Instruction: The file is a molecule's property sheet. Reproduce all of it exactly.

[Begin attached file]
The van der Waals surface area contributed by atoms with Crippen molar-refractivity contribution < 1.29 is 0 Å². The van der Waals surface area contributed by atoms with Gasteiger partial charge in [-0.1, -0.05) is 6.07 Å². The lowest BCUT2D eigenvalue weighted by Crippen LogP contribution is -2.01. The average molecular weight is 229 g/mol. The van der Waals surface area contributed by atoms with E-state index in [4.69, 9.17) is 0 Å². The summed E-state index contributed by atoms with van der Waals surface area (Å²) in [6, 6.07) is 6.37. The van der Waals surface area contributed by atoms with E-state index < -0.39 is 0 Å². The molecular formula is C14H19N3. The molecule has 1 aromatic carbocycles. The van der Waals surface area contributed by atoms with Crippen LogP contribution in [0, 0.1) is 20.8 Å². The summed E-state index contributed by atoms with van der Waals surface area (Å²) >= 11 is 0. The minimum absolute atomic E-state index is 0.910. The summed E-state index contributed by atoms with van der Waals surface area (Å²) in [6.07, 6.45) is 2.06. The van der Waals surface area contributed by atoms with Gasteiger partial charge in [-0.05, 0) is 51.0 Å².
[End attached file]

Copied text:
The van der Waals surface area contributed by atoms with Crippen molar-refractivity contribution < 1.29 is 0 Å². The van der Waals surface area contributed by atoms with Gasteiger partial charge in [-0.1, -0.05) is 6.07 Å². The lowest BCUT2D eigenvalue weighted by Crippen LogP contribution is -2.01. The average molecular weight is 229 g/mol. The van der Waals surface area contributed by atoms with E-state index in [4.69, 9.17) is 0 Å². The summed E-state index contributed by atoms with van der Waals surface area (Å²) in [6, 6.07) is 6.37. The van der Waals surface area contributed by atoms with E-state index < -0.39 is 0 Å². The molecular formula is C14H19N3. The molecule has 1 aromatic carbocycles. The van der Waals surface area contributed by atoms with Crippen LogP contribution in [0, 0.1) is 20.8 Å². The summed E-state index contributed by atoms with van der Waals surface area (Å²) >= 11 is 0. The minimum absolute atomic E-state index is 0.910. The summed E-state index contributed by atoms with van der Waals surface area (Å²) in [6.07, 6.45) is 2.06. The van der Waals surface area contributed by atoms with Gasteiger partial charge in [-0.05, 0) is 51.0 Å².